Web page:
State elections in 2019: When regional parties defeated BJP
The elections in Andhra Pradesh, Maharashtra and Jharkhand resulted in BJP's defeat and regional parties and local leaders emerging victorious.
2019 was a year of dramatic election results. And results saw many regional parties forming government in the states. The elections in Andhra Pradesh, Maharashtra and Jharkhand resulted in BJP’s defeat and regional parties and local leaders emerging victorious. The year saw the rise of leaders such as Jagan Mohan Reddy, Uddhav Thackeray, and Hemant Soren, who are the current chief ministers of the states. Here’s how the rise of the leaders happened.
The election in Andhra Pradesh was held on April 11 in which the main contenders where Jagan Mohan Reddy of YSR Congress, N Chandrababu Naidu of the Telugu Desam Party (TDP) and actor-turned-politician Pawan Kalyan of Jana Seva Party (JSP). Naidu’s TDP had broken its alliance with BJP and JSP, the alliance that had given the party majority in the 2014 elections. The alliance had then acquired 103 out of 175 seats in the previous election. In this year’s election, the YSR Congress, led by former chief minister YS Rajasekara Reddy’s son Jagan Mohan won 151 out of 175 seats that made them the single largest party. Naidu’s TDP won 23 seats and the JSP got merely 1 seat. BJP, led by Kanna Lakshminarayana could not win any seat. Jagan Mohan was invited by the state governor ESL Narasimhan to form the government.
The most dramatic election results were seen in Maharashtra, which saw the ruling BJP-Shiv Sena’s NDA alliance splitting after the results were announced. Elections were held in the state on October 21. The results were announced on October 24, where the NDA got the majority with 145 out of 288 seats and UPA comprising of Indian National Congress (INC) and Nationalist Congress Party (NCP) secured 123 seats. When Shiv Sena claimed that it was decided that a Sena leader would be given the chief ministerial post, BJP denied it, resulting the former to split away from the party and join hands with UPA, forming the Maha Vikas Aghadi (MVA), making NCP chief Sharad Pawar the kingmaker. Sena chief Uddhav Thackeray was unanimously elected to the chief minister’s post.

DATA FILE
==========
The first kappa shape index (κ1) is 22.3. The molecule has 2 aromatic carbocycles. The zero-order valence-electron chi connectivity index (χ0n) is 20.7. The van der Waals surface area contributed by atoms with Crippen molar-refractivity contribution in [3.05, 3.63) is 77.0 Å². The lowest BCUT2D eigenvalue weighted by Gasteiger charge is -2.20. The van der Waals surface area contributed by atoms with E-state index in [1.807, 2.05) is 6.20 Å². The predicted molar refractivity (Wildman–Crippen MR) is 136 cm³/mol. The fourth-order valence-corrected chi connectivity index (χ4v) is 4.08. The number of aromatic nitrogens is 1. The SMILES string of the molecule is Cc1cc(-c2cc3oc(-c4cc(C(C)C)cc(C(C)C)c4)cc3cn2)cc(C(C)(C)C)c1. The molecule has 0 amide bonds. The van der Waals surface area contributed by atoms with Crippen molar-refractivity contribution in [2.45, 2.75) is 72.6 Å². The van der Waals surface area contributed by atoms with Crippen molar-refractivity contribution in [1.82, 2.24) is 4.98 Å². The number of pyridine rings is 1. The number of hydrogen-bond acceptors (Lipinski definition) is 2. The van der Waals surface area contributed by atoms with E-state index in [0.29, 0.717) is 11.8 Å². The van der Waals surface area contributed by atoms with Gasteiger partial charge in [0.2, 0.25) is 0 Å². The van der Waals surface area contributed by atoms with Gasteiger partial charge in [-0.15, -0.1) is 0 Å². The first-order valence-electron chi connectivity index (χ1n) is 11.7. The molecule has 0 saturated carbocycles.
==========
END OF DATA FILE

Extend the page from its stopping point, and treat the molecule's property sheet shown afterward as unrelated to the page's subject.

Then in a plot twist, on the morning of November 21, the state woke up to BJP’s Devendra Fadnavis trying to retain his CM’s post and NCP’s Ajit Pawar hush-hush swearing-in ceremony, giving a shock to the newly-formed MVA alliance. The NCP then removed Pawar as NCP’s legislature unit head and replaced him with Jayant Patil. The MVA stopped at nothing to keep their 162-member majority intact, in which they assembled at Hotel Grand Hyatt, where they plead allegiance to the alliance. The assembly saw the elected leaders of the Shiv Sena, INC and the NCP, that indirectly proved the majority Two days after the swearing-in, Pawar resigned from the deputy CM’s post. Fadnavis was asked to face a floor test to prove his majority, he resigned from his post and said that he will be the opposition leader.
Thackeray took charge as the chief minister in a grand ceremony in Dadar’s Shivaji Park in which six cabinet ministers were also sworn-in to their post.
The assembly elections in Jharkhand give another blow to BJP’s hold in the country. The elections that were held from November 30 to December 20, resulting in Jharkhand Mukti Morcha, led by Hemant Soren joining hands with the Congress winning and dethroning NDA in a cut-throat race. The three-party alliance of JMM, Congress and the RJD has won 47 seats, six more than required for a simple majority. While the JMM won 30 seats, Congress bagged 16 and the RJD one. The BJP won 25 seats, the AJSU Party 2, the JVM (P) 3 and others 4.The vote share of the JMM-UPA alliance came down by almost 2 per cent in the 2019 elections as compared to the 2014 polls, but the party added 11 more seats to its kitty this time to emerge as the single largest party in the 81- member Jharkhand assembly, an analysis of election data shows. The Governor invited the JMM in forming the new government with Soren being the chief minister-designate.
(With inputs from PTI)
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